The history of Christmas, and the traditions that many practice still today can trace their origins to the 19th century in America.
In the early half of the 19th century, the northern states, having Puritan backgrounds, viewed celebrating Christmas as sinful and frivolous. However, for southern states, Christmas was an important part of the social season.
The first three states to make Christmas a legal holiday were in the south. Alabama, Louisiana and Arkansas all declared Christmas a legal holiday during the 1830s. It would not be until 40 years later, that Christmas was declared a federal holiday on June 26, 1870 under President Ulysses S. Grant. The last state to introduce Christmas as a holiday was Oklahoma in 1907.
While the United States declared Christmas a federal holiday in 1870, Florida legislation did not declare Christmas as a legal holiday until 1881. Throughout the 19th century, Floridians celebrated the Christmas holidays in many different ways. This lasted up until the 20th century when better communication and transportation decreased the isolation of the state and saw it enter into mainstream American life.
In many rural areas of Florida, it was quite common for gifts to be handmade; in fact many families received fruit, cakes and nuts as their only presents. Decorations were homemade and often of natural ornaments such as palmetto frond, magnolia branches, citrus fruits and paper and popcorn chains.
In the early half of the 19th century, many Americans did not exchange Christmas gifts, as they were believed to be given to someone not in the same social class as you. However, by the turn of the 20th century, this view changed and homemade gifts would begin to be gifted. Children often received homemade wooden toys, books, popcorn balls, candy, firecrackers, guns and horns. While adults would receive books, notepaper, pens, perfumes and soaps. Store bought gifts were rare during the 19th century, but became the norm during the 20th century. Gifts generally started out small enough so that they would fit in stockings, or be tied to tree branches following the German tradition. However, as time went on, gifts grew larger in size and eventually were displayed under the Christmas tree.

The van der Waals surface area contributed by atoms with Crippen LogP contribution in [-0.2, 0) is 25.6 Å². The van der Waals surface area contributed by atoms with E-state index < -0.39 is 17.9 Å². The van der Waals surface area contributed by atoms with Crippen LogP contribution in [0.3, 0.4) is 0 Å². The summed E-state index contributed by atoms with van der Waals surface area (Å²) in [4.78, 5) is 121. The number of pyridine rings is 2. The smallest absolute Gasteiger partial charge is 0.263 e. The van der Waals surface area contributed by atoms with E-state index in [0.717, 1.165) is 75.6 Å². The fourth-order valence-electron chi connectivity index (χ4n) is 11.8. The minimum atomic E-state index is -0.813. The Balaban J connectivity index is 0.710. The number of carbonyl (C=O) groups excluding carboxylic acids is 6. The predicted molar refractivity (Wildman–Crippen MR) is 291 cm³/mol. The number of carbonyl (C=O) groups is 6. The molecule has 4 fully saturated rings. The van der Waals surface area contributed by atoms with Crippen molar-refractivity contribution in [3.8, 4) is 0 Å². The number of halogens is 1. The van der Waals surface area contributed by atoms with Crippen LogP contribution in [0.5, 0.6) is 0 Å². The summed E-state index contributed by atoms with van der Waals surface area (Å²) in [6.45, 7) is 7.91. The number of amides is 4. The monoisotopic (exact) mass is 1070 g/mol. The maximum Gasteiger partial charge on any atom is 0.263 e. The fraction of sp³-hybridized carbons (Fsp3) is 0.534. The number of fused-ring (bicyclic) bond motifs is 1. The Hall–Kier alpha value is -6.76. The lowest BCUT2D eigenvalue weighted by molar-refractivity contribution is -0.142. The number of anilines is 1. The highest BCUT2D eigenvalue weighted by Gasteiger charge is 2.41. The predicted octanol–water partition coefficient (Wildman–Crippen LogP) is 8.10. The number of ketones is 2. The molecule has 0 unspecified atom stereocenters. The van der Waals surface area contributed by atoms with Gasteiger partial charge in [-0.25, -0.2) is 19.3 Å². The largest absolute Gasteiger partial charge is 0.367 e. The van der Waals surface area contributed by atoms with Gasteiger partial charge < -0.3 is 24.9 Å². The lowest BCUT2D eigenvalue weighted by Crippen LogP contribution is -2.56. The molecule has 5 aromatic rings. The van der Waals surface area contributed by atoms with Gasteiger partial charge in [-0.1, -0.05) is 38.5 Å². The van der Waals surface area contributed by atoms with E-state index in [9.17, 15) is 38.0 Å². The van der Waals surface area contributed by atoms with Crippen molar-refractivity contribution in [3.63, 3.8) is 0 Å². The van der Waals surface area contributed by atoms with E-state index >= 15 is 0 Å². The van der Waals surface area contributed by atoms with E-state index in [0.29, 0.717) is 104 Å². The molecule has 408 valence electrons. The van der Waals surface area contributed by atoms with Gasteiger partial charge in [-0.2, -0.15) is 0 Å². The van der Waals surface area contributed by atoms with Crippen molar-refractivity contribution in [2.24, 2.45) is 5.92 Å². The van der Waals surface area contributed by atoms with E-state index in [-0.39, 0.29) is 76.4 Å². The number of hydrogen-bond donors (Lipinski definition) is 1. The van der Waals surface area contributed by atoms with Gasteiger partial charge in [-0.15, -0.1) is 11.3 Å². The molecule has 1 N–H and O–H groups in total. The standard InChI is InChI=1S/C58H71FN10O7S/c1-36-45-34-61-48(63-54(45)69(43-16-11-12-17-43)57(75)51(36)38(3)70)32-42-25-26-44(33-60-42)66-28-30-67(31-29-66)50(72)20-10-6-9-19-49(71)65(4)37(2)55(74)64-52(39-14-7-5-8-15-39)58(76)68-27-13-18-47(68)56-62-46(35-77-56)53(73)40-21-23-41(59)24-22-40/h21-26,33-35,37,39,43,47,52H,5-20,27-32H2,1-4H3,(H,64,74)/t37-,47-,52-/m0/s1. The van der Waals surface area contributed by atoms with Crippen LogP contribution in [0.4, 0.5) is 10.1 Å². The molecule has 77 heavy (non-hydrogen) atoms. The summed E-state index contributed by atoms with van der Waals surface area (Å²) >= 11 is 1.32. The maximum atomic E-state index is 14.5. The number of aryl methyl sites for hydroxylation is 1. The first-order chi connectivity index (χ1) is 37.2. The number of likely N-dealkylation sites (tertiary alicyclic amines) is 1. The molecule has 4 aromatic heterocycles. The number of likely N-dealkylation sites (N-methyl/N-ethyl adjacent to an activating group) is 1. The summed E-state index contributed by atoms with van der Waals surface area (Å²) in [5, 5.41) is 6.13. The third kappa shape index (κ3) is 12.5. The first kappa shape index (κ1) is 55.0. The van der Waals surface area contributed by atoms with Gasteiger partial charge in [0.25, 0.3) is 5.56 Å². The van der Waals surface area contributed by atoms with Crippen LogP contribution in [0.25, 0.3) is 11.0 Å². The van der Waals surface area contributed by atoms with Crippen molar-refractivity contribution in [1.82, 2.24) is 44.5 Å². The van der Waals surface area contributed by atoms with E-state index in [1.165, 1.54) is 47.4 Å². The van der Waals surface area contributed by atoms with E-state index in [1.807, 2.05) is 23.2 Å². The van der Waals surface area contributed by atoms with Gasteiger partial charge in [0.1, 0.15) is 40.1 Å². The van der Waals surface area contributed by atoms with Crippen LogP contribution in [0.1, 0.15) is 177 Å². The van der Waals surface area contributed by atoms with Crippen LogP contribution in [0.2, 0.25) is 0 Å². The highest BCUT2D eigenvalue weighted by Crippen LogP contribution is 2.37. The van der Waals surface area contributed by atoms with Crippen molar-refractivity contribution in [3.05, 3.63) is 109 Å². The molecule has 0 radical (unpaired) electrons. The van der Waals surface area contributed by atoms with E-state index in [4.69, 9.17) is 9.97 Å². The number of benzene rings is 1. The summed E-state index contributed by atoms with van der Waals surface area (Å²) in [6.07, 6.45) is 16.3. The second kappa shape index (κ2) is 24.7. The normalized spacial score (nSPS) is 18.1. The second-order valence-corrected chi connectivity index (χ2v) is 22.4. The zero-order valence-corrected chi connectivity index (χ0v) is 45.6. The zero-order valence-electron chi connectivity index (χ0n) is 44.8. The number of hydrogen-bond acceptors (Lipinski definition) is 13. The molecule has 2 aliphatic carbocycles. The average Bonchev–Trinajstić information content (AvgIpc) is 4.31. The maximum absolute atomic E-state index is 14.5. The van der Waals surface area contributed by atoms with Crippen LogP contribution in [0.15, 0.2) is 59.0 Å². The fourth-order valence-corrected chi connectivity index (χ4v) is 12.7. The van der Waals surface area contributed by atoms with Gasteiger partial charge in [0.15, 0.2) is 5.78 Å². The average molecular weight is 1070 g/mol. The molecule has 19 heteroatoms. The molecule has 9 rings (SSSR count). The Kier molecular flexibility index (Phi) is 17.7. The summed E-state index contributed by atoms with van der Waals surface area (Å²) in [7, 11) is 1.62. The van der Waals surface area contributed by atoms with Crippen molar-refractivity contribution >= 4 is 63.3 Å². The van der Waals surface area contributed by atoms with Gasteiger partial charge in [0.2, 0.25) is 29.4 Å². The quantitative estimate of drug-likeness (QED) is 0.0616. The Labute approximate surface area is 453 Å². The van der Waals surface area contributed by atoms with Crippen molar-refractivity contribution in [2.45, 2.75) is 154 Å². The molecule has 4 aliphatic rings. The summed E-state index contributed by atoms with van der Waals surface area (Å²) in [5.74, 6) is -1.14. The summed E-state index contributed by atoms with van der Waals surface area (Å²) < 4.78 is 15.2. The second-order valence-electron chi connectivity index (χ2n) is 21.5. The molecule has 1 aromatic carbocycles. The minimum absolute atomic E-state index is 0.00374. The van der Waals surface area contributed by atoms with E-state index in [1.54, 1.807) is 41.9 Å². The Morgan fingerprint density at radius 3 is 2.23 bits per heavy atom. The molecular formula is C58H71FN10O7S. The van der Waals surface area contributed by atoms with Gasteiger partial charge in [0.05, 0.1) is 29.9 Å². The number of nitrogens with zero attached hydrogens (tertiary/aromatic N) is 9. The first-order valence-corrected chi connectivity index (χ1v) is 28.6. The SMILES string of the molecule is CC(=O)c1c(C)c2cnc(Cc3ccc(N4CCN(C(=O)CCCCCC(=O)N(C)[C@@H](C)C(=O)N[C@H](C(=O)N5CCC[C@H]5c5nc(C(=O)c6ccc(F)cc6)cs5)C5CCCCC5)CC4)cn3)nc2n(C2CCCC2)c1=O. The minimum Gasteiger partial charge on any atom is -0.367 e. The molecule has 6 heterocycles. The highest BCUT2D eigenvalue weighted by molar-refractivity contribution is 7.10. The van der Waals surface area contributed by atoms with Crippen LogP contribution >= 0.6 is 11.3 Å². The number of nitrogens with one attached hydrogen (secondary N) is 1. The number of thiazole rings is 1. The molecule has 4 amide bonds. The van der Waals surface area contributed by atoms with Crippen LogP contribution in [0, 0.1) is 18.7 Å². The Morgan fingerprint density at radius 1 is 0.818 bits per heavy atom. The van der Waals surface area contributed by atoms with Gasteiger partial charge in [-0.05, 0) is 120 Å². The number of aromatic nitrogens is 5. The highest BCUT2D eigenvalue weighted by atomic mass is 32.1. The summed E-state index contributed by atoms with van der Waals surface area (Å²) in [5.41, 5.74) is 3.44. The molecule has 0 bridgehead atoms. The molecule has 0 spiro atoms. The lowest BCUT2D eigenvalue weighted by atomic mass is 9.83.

While the Christmas tree was used by many German-Americans, it did not grow in popularity until the 1850’s when the image of Queen Victorian and her family with a Christmas tree was featured in the popular 19th century catalog, Godey’s Lady’s Book. Christmas decorations of the period were often minimal, and not placed until Christmas Eve, after the children went to bed. Garlands, holly, evergreen boughs, as well as fruits, bayberry, mistletoe, magnolias and pine cones, were all common decorations and would cover mantels, pictures, chandeliers and door and window frames. Ornaments were often homemade, such as dried fruits and strings of popcorn.
During the 19th century, Christmas trees would be decorated with lit candles instead of electric lights. Because of a risk of fire, electric lights were invented in 1882 by Edward H. Johnson, though they would not become widely accepted until 1895 when President Grover Cleveland used them in the White House. Many families, such as the Stephens family whose 1912 farmhouse is located in the Manatee Village Historical Park, would not have used electrical Christmas lights though, due to expense. In 1903, it would have cost $2,000 of today’s dollars to light up a Christmas tree, and would only be seen at high society holiday parties. Not until 1917 were electric Christmas lights affordable to the masses.
Christmas in the southern United States was an important part of the winter social season, and a joyous occasion to celebrate. It was traditional for southerners to extend celebrations until New Year’s Day, though some even celebrated until Epiphany on Jan. 6.
To learn more about traditional Christmas celebrations in Manatee County, visit the Manatee Village Historical Park, 1404 Manatee Ave E., Bradenton, Florida and visit the Stephens House, a 1912 Florida Cracker home decorated for Christmas. Due to the holiday season, please call (941) 741-4075 or visit www.manateevillage.org for hours of operation.
Bridget Donahue-Ferrell is curator at the Manatee Village Historical Park in Bradenton.